Truth, Dare, and the Consequences of Hiding Your True Self from Your Partner

As kids we were intrigued by an honesty game that has been known by many other titles depending on where you grew up and in what generation you grew up in.  The game has many twists and turns but the goal is always the same – manipulate others to step out from behind their masks and take risks to expose the real you or expose you to a real challenge.  In our neighborhood the game usually ended with a good many hurt feelings.

The idea of dropping our facades that prevent others from really getting to know us is a good thing however, and while it often feels uncomfortable it is seldom a game. If we are to be true to ourselves and to our romantic partners, we must remove our masks.

We originally wear our masks to ensure our acceptance by others. We originally wear our masks to heighten other’s perception of our status. We originally wear our masks to ensure “his” or “her” interest in us.

We might have believed that these masks protected us from rejection and satisfied the profile that we believed others were looking for, but that was seldom the case.  We cannot pretend to be someone that we are not without real consequence.  The act of masquerading will eventually cut us off from the care of the Higher Power of our understanding that we committed to in our 3rd  Step.

Let others see you for who you truly are – the person you asked your Higher Power to care for – and you will be enough.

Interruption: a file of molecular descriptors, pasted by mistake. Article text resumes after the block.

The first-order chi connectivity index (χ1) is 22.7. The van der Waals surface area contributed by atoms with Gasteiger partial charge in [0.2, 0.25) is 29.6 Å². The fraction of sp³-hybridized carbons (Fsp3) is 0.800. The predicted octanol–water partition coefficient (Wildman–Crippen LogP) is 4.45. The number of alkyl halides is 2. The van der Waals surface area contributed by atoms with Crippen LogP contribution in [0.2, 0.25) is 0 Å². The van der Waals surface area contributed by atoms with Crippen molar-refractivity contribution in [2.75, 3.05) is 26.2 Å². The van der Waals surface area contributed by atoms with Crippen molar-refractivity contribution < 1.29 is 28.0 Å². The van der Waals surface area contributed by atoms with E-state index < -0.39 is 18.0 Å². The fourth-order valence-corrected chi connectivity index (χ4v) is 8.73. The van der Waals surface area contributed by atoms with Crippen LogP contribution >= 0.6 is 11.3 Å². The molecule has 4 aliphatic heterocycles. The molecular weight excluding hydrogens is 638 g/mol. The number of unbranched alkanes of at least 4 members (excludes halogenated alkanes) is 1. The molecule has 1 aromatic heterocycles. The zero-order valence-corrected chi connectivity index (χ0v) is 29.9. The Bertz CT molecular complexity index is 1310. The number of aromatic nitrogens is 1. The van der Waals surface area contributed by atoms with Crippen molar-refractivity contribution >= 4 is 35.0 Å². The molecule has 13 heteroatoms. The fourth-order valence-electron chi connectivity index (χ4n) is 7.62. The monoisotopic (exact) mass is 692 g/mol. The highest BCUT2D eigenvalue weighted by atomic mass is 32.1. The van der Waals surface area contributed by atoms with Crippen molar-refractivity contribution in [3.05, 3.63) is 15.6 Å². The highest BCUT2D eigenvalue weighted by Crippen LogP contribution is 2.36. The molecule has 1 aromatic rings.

If you have ever had the opportunity to deliver or receive a 5th Step, you have experienced the acceptance that is possible when one person rightly aligns himself or herself with another.  The alignment is one of honesty, openness, and willingness.   During these 5th Step encounters we intuitively know that honesty and acceptance are vital elements of the healing experience.  We strive to be non-judgmental to those who choose us to receive their inventory.

But what do we do when our partner shares with us? Do we offer the same unconditional love and acceptance that we would offer a stranger? Too often our own fear gets in the way and we want to control or manipulate rather than merely listen. Pray for the patience and grace to be a listener rather than a “fixer.”

Allow those people that you care for to see you without your disguise. If you can do this, the acceptance and love you receive in return will be enduring.  You do not need to trick people into liking “who you want them to think that you are”.  Take off your masks and give them a chance to like you for who you really are.

You do not really have anything to loose because the games of deception we play as adults have the same outcome as our childhood game of “Truth, Dare, Consequences, Promise to Repeat” – there are no winners!

This article was written by John and Elaine Leadem.